The 2,242nd Meeting of the Society

October 10, 2008 at 8:00 PM

Powell Auditorium at the Cosmos Club

Computational Thinking

Jeannette Wing

Assistant Director
Computer and Information Science and Engineering Directorate
National Science Foundation

About the Lecture

The author’s vision for the 21st Century: Computational thinking will be a fundamental skill used by everyone in the world. To reading, writing, and arithmetic, we should add computational thinking to every child’s analytical ability. Computational thinking involves solving problems, designing systems, and understanding human behavior by drawing on the concepts fundamental to computer science. Thinking like a computer scientist means more than being able to program a computer. It requires thinking at multiple levels of abstraction. This talk will give many examples of computational thinking, argue that it has already influenced other disciplines, and promote the idea that teaching computational thinking can inspire future generations to enter the field of computer science.

About the Speaker

JEANNETTE M. WING is the Assistant Director of the Computer and Information Science and Engineering Directorate at the National Science Foundation. She is on leave from her position as President’s Professor of Computer Science in the Computer Science Department at Carnegie Mellon University. From 2004 to 2007, she was Head of the Computer Science Department at Carnegie Mellon. Her general research interests are in the areas of specification and verification, concurrent and distributed systems, and programming languages. Her current focus is on the foundations of trustworthy computing.

She has served on the editorial board of eleven journals. She has been a member of many advisory boards, including: the Networking and Information Technology (NITRD) Technical Advisory Group to the President’s Council of Advisors on Science and Technology (PCAST), the National Academies of Science’s Computer Science and Telecommunications Board, ACM Council, the DARPA Information Science and Technology (ISAT) Board, NSF’s CISE Advisory Committee, Microsoft’s Trustworthy Computing Academic Advisory Board, and the Intel Research Pittsburgh’s Advisory Board. She is a member of the Sloan Research Fellowships Program Committee. She is a member of AAAS, ACM, IEEE, Sigma Xi, Phi Beta Kappa, Tau Beta Pi, and Eta Kappa Nu. She is an AAAS Fellow, ACM Fellow, and IEEE Fellow.

She received her S.B. and S.M. degrees in Electrical Engineering and Computer Science in 1979 and her Ph.D. degree in Computer Science in 1983, all from the Massachusetts Institute of Technology.


President Kenneth Haapala called the 2,242nd meeting to order at 8:16 pm October 10, 2008 in the Powell Auditorium of the Cosmos Club. The minutes of the 2,241st meeting were read and approved despite.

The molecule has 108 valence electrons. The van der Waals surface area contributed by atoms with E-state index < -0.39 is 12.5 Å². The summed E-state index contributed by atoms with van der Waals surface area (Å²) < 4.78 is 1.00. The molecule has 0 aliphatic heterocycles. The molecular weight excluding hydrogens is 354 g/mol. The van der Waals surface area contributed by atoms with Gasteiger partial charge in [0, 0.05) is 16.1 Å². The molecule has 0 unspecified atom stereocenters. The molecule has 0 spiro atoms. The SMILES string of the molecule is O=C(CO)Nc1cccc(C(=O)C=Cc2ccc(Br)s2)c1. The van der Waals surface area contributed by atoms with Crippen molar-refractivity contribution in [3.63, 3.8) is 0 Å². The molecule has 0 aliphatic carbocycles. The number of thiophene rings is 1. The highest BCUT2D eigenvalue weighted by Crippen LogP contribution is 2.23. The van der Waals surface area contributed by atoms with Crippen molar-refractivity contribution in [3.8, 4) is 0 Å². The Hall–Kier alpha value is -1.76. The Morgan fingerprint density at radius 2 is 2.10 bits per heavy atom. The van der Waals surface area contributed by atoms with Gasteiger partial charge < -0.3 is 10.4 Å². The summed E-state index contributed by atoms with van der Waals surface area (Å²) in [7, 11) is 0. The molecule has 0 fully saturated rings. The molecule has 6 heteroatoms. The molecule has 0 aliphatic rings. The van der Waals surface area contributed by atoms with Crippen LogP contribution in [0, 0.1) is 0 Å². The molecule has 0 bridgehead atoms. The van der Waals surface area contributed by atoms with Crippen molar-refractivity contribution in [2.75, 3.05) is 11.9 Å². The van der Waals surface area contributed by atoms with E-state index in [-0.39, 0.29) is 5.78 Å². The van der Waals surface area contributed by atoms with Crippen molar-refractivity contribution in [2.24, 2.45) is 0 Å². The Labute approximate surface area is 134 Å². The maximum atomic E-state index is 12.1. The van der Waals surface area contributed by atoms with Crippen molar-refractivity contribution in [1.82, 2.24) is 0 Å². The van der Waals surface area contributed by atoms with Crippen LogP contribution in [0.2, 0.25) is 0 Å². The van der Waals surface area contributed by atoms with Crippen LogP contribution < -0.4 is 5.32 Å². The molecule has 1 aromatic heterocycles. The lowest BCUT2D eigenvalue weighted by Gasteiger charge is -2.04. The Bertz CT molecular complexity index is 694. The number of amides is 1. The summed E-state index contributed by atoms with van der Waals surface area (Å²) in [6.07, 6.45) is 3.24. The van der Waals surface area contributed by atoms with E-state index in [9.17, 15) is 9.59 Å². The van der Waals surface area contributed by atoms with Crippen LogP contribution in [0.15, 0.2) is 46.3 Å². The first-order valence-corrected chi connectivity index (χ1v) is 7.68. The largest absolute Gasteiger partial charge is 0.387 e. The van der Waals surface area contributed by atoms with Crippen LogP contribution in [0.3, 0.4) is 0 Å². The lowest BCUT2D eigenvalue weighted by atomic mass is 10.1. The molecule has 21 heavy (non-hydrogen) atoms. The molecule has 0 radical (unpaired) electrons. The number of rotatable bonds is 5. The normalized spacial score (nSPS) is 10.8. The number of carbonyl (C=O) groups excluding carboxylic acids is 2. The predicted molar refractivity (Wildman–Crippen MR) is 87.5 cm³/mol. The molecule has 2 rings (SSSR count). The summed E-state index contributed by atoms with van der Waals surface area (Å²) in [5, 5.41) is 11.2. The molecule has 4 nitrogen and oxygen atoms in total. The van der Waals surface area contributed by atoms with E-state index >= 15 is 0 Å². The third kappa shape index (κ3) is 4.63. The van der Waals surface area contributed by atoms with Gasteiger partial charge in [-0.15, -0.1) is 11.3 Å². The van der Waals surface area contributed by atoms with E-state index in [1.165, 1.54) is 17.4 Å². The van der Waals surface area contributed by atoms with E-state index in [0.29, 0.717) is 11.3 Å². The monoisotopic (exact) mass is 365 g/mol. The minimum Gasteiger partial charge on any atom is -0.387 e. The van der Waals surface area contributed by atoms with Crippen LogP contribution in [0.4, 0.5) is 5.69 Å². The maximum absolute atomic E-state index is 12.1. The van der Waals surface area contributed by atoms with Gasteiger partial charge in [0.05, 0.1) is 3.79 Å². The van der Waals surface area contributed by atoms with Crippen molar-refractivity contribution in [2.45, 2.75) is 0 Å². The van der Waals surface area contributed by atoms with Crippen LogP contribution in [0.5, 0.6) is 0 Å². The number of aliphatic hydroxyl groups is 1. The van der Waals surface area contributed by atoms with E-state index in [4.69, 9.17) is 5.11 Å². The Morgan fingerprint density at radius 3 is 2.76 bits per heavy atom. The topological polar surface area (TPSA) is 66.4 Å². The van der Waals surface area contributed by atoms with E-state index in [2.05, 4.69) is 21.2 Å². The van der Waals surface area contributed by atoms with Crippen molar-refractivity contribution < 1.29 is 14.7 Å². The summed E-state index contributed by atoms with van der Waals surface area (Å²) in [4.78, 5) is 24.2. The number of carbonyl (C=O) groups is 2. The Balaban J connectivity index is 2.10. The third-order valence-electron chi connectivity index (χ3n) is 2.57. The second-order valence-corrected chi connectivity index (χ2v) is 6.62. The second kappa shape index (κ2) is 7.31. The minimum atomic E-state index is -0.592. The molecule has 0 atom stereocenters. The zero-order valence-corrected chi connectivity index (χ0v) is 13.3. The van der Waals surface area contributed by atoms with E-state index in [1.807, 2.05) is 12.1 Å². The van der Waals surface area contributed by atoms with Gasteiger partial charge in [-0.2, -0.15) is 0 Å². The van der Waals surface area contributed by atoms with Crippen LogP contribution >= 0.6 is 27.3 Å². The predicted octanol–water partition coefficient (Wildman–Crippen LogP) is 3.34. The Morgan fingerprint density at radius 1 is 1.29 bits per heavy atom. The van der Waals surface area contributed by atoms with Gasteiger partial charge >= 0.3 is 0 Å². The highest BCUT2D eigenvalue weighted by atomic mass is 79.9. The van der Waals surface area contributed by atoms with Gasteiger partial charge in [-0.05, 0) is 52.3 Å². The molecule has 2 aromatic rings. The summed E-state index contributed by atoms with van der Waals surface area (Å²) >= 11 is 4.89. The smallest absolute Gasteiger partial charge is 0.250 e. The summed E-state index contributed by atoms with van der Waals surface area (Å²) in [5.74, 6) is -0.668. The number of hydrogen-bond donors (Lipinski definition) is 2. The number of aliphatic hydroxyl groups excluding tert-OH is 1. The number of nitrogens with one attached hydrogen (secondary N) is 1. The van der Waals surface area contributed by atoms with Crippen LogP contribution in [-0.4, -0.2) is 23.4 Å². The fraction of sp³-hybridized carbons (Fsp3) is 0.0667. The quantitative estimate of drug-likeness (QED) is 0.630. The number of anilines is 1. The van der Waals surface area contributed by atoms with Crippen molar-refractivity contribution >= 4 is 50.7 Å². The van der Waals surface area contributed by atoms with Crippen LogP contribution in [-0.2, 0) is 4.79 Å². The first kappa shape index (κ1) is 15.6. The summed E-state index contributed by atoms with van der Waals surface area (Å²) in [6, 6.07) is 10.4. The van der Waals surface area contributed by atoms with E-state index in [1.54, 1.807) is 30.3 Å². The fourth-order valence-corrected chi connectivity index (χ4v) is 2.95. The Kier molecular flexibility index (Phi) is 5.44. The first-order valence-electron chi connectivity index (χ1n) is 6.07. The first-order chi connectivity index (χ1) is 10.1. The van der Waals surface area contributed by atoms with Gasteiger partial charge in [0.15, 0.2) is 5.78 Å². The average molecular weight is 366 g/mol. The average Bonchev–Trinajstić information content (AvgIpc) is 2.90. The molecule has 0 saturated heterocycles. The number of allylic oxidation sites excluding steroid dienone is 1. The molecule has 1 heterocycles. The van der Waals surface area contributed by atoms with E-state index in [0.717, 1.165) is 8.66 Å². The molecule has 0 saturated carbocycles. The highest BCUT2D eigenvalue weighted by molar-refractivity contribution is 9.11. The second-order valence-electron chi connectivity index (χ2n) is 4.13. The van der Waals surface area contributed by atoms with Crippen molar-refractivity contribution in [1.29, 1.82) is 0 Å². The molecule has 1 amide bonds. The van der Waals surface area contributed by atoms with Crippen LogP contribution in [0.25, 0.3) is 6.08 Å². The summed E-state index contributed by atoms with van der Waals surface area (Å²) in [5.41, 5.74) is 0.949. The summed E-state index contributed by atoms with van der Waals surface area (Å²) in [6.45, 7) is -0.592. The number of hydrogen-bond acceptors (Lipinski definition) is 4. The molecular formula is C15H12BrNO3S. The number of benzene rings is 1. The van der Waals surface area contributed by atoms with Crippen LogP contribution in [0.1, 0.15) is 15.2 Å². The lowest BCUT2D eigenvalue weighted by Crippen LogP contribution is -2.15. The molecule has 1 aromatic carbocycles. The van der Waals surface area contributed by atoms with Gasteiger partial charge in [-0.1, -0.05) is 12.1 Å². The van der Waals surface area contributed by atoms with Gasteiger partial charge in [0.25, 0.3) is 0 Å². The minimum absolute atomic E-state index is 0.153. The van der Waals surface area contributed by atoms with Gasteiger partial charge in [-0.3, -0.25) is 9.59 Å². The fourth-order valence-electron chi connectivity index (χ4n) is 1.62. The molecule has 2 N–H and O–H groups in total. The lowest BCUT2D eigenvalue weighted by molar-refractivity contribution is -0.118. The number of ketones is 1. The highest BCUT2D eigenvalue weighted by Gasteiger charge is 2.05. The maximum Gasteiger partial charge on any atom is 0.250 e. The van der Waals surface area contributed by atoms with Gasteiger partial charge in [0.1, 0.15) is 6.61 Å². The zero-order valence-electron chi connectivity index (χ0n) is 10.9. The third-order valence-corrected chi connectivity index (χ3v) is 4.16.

Mr. Haapala then introduced the speaker of the evening, Jeannette Wing, currently at the National Science Foundation on leave from Carnegie Mellon University. Ms. Wing spoke on “Computational Thinking.”

Ms. Wing said her grand vision for the future is that computational thinking will be a fundamental skill used by everyone in the world by the middle of the 21st century. Just like reading, writing, and arithmetic, every child will do it. It will be incestuous; computers and computing will enable the spread of computational thinking.

She gave a large number of examples of characteristics of computational thinking. They were:

asking how difficult a problem is and how best it can be solved
thinking recursively
reformulating difficult problems into solvable ones
choosing an appropriate representation or modeling relevant aspects of a problem to make it tractable
interpreting code as data and data as code
using abstraction and decomposition in tackling a large complex task
judging a system’s design for its simplicity and elegance
type checking, as a generalization of dimensional analysis
prevention, detection, and recovery from worst-case scenarios through redundancy, damage containment, and error correction
modularizing something in anticipation of multiple users and prefetching and caching in anticipation of future use.
calling gridlock deadlock and avoiding race conditions when synchronizing meetings
using the difficulty of solving hard AI problems to foil computing agents
taking an approach to solving problems, designing systems, and understanding human behavior that draws on concepts fundamental to computer science
Fundamental to computational thinking are abstraction and automation. Abstractions are our “mental” tools. The process involves choosing the right abstractions, operating at multiple layers of abstraction, and defining relationships between the layers. Automation is mechanizing our abstractions, abstraction layers, and their relationships. Computing is the automation of our abstractions and computational thinking involves choosing the right abstractions and choosing the right computer for the task.